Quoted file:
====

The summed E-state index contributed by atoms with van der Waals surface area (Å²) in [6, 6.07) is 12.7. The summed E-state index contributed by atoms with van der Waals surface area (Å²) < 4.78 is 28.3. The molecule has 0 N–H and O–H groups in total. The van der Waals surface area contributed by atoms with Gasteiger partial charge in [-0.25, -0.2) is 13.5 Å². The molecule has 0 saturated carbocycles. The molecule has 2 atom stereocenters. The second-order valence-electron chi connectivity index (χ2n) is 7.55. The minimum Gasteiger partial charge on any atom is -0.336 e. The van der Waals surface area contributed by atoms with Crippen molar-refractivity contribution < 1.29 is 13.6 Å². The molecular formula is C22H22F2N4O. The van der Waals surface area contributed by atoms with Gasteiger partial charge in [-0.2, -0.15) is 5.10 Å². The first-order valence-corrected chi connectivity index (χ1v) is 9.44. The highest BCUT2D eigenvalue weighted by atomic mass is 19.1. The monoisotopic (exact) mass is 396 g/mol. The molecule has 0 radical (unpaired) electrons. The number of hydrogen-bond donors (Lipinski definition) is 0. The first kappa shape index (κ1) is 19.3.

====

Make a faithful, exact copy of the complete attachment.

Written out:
The summed E-state index contributed by atoms with van der Waals surface area (Å²) in [6, 6.07) is 12.7. The summed E-state index contributed by atoms with van der Waals surface area (Å²) < 4.78 is 28.3. The molecule has 0 N–H and O–H groups in total. The van der Waals surface area contributed by atoms with Gasteiger partial charge in [-0.25, -0.2) is 13.5 Å². The molecule has 0 saturated carbocycles. The molecule has 2 atom stereocenters. The second-order valence-electron chi connectivity index (χ2n) is 7.55. The minimum Gasteiger partial charge on any atom is -0.336 e. The van der Waals surface area contributed by atoms with Crippen molar-refractivity contribution < 1.29 is 13.6 Å². The molecular formula is C22H22F2N4O. The van der Waals surface area contributed by atoms with Gasteiger partial charge in [-0.2, -0.15) is 5.10 Å². The first-order valence-corrected chi connectivity index (χ1v) is 9.44. The highest BCUT2D eigenvalue weighted by atomic mass is 19.1. The monoisotopic (exact) mass is 396 g/mol. The molecule has 0 radical (unpaired) electrons. The number of hydrogen-bond donors (Lipinski definition) is 0. The first kappa shape index (κ1) is 19.3.